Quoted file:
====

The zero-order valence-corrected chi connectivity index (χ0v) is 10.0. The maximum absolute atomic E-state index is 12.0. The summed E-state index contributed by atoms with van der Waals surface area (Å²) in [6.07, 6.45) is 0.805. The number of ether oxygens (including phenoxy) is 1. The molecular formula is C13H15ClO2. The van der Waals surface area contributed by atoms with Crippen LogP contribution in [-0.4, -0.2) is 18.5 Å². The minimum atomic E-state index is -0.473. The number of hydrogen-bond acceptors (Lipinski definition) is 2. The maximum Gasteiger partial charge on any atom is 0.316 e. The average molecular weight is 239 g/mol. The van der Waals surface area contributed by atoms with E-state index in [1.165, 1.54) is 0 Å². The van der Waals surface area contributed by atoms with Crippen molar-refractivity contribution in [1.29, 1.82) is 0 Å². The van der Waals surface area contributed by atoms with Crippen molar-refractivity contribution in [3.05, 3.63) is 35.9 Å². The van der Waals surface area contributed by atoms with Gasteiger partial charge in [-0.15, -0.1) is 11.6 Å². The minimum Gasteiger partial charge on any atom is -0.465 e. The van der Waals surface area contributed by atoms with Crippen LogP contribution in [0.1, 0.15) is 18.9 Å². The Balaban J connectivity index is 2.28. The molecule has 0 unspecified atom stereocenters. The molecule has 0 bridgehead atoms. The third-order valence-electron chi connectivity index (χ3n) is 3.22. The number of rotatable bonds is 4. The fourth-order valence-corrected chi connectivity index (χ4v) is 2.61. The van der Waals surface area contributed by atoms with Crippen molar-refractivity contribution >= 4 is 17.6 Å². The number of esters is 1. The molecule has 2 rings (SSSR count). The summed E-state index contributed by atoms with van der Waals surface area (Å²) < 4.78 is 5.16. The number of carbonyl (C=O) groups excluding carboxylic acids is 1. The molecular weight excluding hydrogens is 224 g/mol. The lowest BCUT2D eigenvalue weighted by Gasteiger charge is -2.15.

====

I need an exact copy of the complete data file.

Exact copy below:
The zero-order valence-corrected chi connectivity index (χ0v) is 10.0. The maximum absolute atomic E-state index is 12.0. The summed E-state index contributed by atoms with van der Waals surface area (Å²) in [6.07, 6.45) is 0.805. The number of ether oxygens (including phenoxy) is 1. The molecular formula is C13H15ClO2. The van der Waals surface area contributed by atoms with Crippen LogP contribution in [-0.4, -0.2) is 18.5 Å². The minimum atomic E-state index is -0.473. The number of hydrogen-bond acceptors (Lipinski definition) is 2. The maximum Gasteiger partial charge on any atom is 0.316 e. The average molecular weight is 239 g/mol. The van der Waals surface area contributed by atoms with E-state index in [1.165, 1.54) is 0 Å². The van der Waals surface area contributed by atoms with Crippen molar-refractivity contribution in [1.29, 1.82) is 0 Å². The van der Waals surface area contributed by atoms with Crippen molar-refractivity contribution in [3.05, 3.63) is 35.9 Å². The van der Waals surface area contributed by atoms with Gasteiger partial charge in [-0.15, -0.1) is 11.6 Å². The minimum Gasteiger partial charge on any atom is -0.465 e. The van der Waals surface area contributed by atoms with Crippen LogP contribution in [0.1, 0.15) is 18.9 Å². The Balaban J connectivity index is 2.28. The molecule has 0 unspecified atom stereocenters. The molecule has 0 bridgehead atoms. The third-order valence-electron chi connectivity index (χ3n) is 3.22. The number of rotatable bonds is 4. The fourth-order valence-corrected chi connectivity index (χ4v) is 2.61. The van der Waals surface area contributed by atoms with Crippen molar-refractivity contribution >= 4 is 17.6 Å². The number of esters is 1. The molecule has 2 rings (SSSR count). The summed E-state index contributed by atoms with van der Waals surface area (Å²) < 4.78 is 5.16. The number of carbonyl (C=O) groups excluding carboxylic acids is 1. The molecular weight excluding hydrogens is 224 g/mol. The lowest BCUT2D eigenvalue weighted by Gasteiger charge is -2.15.